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Attorney General nominee Gonzales pledges work on FOI issues

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  1. Freedom of Information

    News Media Update         WASHINGTON, D.C.         Freedom of Information         Jan. 14, 2005    

Attorney General nominee Gonzales pledges work on FOI issues

  • During Alberto Gonzales’ Senate confirmation hearing, the attorney general nominee committed to working with two senators on open government issues.

Jan. 14, 2005 — Alberto Gonzales, the president’s choice to replace Attorney General John Ashcroft, pledged last week during his confirmation hearing before the Senate Judiciary Committee to work with two open government advocates in the Senate.

Gonzales told Sen. Patrick Leahy (D-Vt.) that he is committed to “strongly look at” taking steps to create a uniform standard to ensure government documents would be kept shielded only in cases where releasing them would cause harm. Leahy has opposed the administration’s efforts to routinely shield “sensitive but unclassified” information.

Gonzales also committed to working with Sen. John Cornyn (R-Texas) to ensure that the Administrative Conference plays a strong role in bolstering government agency response to the Freedom of Information Act. “I would look forward to working with you on that issue,” said Gonzales. Cornyn plans to introduce legislation to improve how the FOI Act is administered.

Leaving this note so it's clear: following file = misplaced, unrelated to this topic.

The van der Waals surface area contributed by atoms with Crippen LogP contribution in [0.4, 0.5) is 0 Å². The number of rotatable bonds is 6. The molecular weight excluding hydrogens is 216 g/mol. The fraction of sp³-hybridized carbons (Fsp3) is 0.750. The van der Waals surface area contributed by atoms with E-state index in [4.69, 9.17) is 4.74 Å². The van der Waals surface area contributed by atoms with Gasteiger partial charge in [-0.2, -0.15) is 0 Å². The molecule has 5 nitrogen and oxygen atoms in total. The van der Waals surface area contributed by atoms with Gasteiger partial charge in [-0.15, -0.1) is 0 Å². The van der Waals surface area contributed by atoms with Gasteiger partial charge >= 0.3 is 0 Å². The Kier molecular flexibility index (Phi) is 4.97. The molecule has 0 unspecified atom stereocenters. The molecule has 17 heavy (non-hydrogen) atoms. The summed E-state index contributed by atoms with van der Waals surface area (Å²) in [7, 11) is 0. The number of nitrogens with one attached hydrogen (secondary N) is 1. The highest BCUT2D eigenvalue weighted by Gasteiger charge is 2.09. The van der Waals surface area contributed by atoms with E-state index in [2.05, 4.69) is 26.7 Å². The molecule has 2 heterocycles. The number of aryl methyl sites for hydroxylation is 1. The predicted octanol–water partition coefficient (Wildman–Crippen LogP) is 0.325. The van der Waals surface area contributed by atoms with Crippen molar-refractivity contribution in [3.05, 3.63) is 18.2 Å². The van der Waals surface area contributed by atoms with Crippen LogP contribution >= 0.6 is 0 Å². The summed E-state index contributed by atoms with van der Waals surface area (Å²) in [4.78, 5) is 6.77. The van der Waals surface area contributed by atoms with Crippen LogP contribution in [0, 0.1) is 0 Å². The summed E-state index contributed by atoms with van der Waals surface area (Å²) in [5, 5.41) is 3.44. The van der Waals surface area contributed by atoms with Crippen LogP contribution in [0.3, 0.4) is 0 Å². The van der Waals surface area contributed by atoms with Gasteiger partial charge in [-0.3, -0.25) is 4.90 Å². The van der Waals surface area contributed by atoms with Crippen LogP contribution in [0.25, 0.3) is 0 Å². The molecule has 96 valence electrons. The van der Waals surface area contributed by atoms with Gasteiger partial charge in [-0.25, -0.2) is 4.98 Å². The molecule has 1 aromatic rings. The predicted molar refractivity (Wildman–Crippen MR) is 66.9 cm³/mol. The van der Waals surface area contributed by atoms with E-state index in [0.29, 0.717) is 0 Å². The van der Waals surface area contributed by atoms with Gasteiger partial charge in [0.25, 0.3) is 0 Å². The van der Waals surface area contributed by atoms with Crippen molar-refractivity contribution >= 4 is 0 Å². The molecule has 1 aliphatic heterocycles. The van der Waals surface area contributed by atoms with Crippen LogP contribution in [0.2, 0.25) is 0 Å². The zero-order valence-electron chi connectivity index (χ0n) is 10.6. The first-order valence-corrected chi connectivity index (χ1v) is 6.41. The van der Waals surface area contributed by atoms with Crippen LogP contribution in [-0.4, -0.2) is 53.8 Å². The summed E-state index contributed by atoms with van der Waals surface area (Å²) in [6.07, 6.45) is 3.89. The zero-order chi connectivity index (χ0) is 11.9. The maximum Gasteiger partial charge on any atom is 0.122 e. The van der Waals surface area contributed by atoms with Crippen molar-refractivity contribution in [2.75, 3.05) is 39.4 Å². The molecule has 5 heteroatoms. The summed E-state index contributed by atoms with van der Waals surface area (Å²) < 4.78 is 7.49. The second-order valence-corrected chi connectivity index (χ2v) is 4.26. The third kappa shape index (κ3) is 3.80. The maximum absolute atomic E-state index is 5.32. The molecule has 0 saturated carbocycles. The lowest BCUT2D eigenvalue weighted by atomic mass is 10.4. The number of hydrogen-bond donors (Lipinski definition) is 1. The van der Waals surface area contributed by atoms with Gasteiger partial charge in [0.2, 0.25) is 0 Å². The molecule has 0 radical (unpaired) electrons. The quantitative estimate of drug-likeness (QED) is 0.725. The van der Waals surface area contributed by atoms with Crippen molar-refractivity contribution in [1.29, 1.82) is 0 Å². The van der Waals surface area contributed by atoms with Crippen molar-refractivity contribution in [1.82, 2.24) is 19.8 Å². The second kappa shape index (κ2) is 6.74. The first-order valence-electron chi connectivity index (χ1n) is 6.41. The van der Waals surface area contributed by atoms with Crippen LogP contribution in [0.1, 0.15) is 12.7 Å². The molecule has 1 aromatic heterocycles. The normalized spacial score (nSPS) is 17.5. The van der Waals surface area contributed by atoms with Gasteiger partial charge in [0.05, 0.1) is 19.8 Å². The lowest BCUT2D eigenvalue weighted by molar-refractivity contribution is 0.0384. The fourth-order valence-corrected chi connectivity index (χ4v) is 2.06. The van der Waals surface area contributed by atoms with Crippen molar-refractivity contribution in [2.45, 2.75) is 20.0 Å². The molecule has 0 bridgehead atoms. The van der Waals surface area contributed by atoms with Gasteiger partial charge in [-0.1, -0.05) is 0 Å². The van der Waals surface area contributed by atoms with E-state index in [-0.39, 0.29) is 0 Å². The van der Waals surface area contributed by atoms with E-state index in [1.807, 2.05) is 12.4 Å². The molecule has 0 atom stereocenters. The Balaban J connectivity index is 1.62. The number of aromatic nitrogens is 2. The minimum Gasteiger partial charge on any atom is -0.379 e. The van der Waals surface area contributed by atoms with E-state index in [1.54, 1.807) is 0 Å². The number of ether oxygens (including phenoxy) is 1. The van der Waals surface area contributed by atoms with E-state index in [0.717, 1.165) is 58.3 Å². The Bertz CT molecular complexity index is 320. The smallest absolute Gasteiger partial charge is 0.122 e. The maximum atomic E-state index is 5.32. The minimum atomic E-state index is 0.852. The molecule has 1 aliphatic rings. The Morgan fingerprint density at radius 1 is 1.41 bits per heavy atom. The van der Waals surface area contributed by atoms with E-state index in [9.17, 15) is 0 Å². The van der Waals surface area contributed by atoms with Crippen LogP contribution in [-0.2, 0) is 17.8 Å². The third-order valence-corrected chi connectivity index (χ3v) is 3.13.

Congress re-established the Administrative Conference through the Federal Regulatory Improvement Act of 2004. The conference, which existed from 1968 to 1995, examined open government issues as well as other administrative law topics, and its studies led to changes in federal open government laws and regulations.

Cornyn has suggested that the newly re-established conference could be used to end the logjam frequently facing FOI requesters. As Texas attorney general, Cornyn often ruled on conflicts between requesters and agencies, alleviating the need for them to go to court.

Leahy has also submitted written questions to Gonzales concerning FOI issues.

Gonzales has shown a penchant as White House counsel for strictly regulating access to government and executive-branch information, according to a November assessment of his record in open government issues by The Reporters Committee for Freedom of the Press.

The report, “Gonzales, Press Freedoms and the Public’s Right to Know,” looks at his performance as a Texas Supreme Court justice from January 1999 to December 2000 and as White House counsel since January 2001. His term on the Texas high court indicates a recognition of the First Amendment interests in newsgathering and reporting.


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